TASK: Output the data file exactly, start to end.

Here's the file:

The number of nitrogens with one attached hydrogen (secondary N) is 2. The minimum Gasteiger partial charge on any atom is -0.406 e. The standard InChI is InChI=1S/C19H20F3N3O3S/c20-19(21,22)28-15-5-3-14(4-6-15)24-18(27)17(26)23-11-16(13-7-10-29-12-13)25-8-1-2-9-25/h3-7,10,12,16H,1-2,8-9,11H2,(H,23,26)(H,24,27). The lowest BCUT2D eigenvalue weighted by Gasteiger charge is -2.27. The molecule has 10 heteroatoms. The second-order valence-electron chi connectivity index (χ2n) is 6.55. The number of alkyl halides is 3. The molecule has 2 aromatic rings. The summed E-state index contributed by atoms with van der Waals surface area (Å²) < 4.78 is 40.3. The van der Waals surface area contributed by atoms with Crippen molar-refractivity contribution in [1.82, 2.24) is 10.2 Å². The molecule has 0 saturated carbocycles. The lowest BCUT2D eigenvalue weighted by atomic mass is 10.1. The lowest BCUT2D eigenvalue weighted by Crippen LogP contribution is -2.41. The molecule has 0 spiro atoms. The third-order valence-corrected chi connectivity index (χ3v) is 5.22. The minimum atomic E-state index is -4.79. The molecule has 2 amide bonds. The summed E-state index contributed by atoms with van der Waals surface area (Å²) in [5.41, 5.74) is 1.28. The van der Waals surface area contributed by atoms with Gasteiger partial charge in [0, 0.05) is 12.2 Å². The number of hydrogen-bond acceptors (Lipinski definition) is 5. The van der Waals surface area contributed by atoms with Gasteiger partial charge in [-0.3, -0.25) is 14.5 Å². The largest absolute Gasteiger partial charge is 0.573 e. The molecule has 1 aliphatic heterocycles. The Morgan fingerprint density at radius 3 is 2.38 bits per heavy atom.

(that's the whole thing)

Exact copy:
The number of nitrogens with one attached hydrogen (secondary N) is 2. The minimum Gasteiger partial charge on any atom is -0.406 e. The standard InChI is InChI=1S/C19H20F3N3O3S/c20-19(21,22)28-15-5-3-14(4-6-15)24-18(27)17(26)23-11-16(13-7-10-29-12-13)25-8-1-2-9-25/h3-7,10,12,16H,1-2,8-9,11H2,(H,23,26)(H,24,27). The lowest BCUT2D eigenvalue weighted by Gasteiger charge is -2.27. The molecule has 10 heteroatoms. The second-order valence-electron chi connectivity index (χ2n) is 6.55. The number of alkyl halides is 3. The molecule has 2 aromatic rings. The summed E-state index contributed by atoms with van der Waals surface area (Å²) < 4.78 is 40.3. The van der Waals surface area contributed by atoms with Crippen molar-refractivity contribution in [1.82, 2.24) is 10.2 Å². The molecule has 0 saturated carbocycles. The lowest BCUT2D eigenvalue weighted by atomic mass is 10.1. The lowest BCUT2D eigenvalue weighted by Crippen LogP contribution is -2.41. The molecule has 0 spiro atoms. The third-order valence-corrected chi connectivity index (χ3v) is 5.22. The minimum atomic E-state index is -4.79. The molecule has 2 amide bonds. The summed E-state index contributed by atoms with van der Waals surface area (Å²) in [5.41, 5.74) is 1.28. The van der Waals surface area contributed by atoms with Gasteiger partial charge in [0, 0.05) is 12.2 Å². The number of hydrogen-bond acceptors (Lipinski definition) is 5. The van der Waals surface area contributed by atoms with Gasteiger partial charge in [-0.3, -0.25) is 14.5 Å². The largest absolute Gasteiger partial charge is 0.573 e. The molecule has 1 aliphatic heterocycles. The Morgan fingerprint density at radius 3 is 2.38 bits per heavy atom.